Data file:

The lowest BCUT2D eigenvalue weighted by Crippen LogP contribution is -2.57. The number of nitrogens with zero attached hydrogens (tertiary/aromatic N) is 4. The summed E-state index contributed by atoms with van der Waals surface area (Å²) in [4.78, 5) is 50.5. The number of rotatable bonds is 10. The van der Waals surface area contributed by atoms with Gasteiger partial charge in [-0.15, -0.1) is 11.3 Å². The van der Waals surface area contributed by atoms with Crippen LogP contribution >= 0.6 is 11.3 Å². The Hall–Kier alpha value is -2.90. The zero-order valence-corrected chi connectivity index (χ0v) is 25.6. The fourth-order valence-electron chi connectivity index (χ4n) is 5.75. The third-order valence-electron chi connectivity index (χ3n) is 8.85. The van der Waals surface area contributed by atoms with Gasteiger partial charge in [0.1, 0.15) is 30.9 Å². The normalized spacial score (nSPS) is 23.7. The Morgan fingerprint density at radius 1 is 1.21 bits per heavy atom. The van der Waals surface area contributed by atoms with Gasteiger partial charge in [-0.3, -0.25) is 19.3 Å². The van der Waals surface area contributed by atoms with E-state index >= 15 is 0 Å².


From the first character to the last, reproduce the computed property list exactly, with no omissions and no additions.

The lowest BCUT2D eigenvalue weighted by Crippen LogP contribution is -2.57. The number of nitrogens with zero attached hydrogens (tertiary/aromatic N) is 4. The summed E-state index contributed by atoms with van der Waals surface area (Å²) in [4.78, 5) is 50.5. The number of rotatable bonds is 10. The van der Waals surface area contributed by atoms with Gasteiger partial charge in [-0.15, -0.1) is 11.3 Å². The van der Waals surface area contributed by atoms with Crippen LogP contribution >= 0.6 is 11.3 Å². The Hall–Kier alpha value is -2.90. The zero-order valence-corrected chi connectivity index (χ0v) is 25.6. The fourth-order valence-electron chi connectivity index (χ4n) is 5.75. The third-order valence-electron chi connectivity index (χ3n) is 8.85. The van der Waals surface area contributed by atoms with Gasteiger partial charge in [0.1, 0.15) is 30.9 Å². The normalized spacial score (nSPS) is 23.7. The Morgan fingerprint density at radius 1 is 1.21 bits per heavy atom. The van der Waals surface area contributed by atoms with Gasteiger partial charge in [-0.3, -0.25) is 19.3 Å². The van der Waals surface area contributed by atoms with E-state index >= 15 is 0 Å².